Global study links newly named syndrome with other disorders

The KAUST research team (l-r): Stefan Arold, Łukasz Jaremko, Mariusz Jaremko, Heba Ahmed, Jasmine Merzaban, Fajr Aleisa and Seungbeom Hong.
© 2019 KAUST

A new kind of congenital disorder caused by a group of mutations in a gene previously linked only to a rare progressive brain disease has been discovered by an international team co-led by Saudi investigators.

The disorder—congenital hypotonia, epilepsy, developmental delay, digit abnormalities, or CHEDDA—is characterized by intellectual disability, reduced muscle tone and facial abnormalities. It results from defects in ATN1, a gene also implicated in a neurodegenerative condition called dentatorubral-pallidoluysian atrophy (DRPLA). However, the disease-causing mutations responsible for each illness occur in different regions of the gene, and the clinical symptoms of DRPLA and CHEDDA are observably distinct.

The discovery stems from a collaboration between two clinical geneticists—Fowzan Alkuraya of King Faisal Specialist Hospital and Research Center in Saudi Arabia and Emma Palmer from Sydney Children’s Hospital in Australia—each of whom had a young patient with a mysterious condition suspected to arise from ATN1 mutations.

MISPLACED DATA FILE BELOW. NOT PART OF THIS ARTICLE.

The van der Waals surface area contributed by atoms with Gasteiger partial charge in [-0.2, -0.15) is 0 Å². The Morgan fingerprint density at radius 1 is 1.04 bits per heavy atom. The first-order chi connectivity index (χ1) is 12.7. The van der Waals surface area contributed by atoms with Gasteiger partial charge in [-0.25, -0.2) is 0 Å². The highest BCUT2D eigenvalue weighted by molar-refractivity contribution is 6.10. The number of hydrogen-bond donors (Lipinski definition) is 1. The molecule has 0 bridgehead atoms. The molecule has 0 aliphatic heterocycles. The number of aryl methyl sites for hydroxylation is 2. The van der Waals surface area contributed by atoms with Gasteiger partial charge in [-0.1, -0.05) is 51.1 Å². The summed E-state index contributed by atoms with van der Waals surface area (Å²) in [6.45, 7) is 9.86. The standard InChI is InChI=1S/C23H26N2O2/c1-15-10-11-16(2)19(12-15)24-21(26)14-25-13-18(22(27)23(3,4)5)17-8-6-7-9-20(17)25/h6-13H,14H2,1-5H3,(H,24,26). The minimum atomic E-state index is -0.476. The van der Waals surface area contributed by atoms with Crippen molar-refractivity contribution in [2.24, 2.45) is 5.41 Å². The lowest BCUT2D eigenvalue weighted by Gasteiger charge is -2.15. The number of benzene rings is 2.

To understand the origin of the novel disorder, the clinicians contacted KAUST structural biologist, Stefan Arold and his group at the Computational Bioscience Research Center to analyze their patients’ mutations on a molecular level. Although the CHEDDA-affected children did not have the exact same genetic defect, Arold’s team found that all mutations disrupted the same stretch of the protein encoded by ATN1—one contained an unusual repetitive structure, which they named the HX repeat motif.

Follow-up studies conducted with KAUST teams led by cell biologist Jasmeen Merzaban and structural biologists Mariusz Jaremko and Łukasz Jaremko further uncovered the function of this enigmatic motif and how CHEDDA-related gene variants alter its molecular characteristics. The KAUST researchers also identified similar motifs encoded by a handful of other genes linked to cognitive disorders, suggesting that the team may have discovered a mutational mechanism of broad clinical significance.

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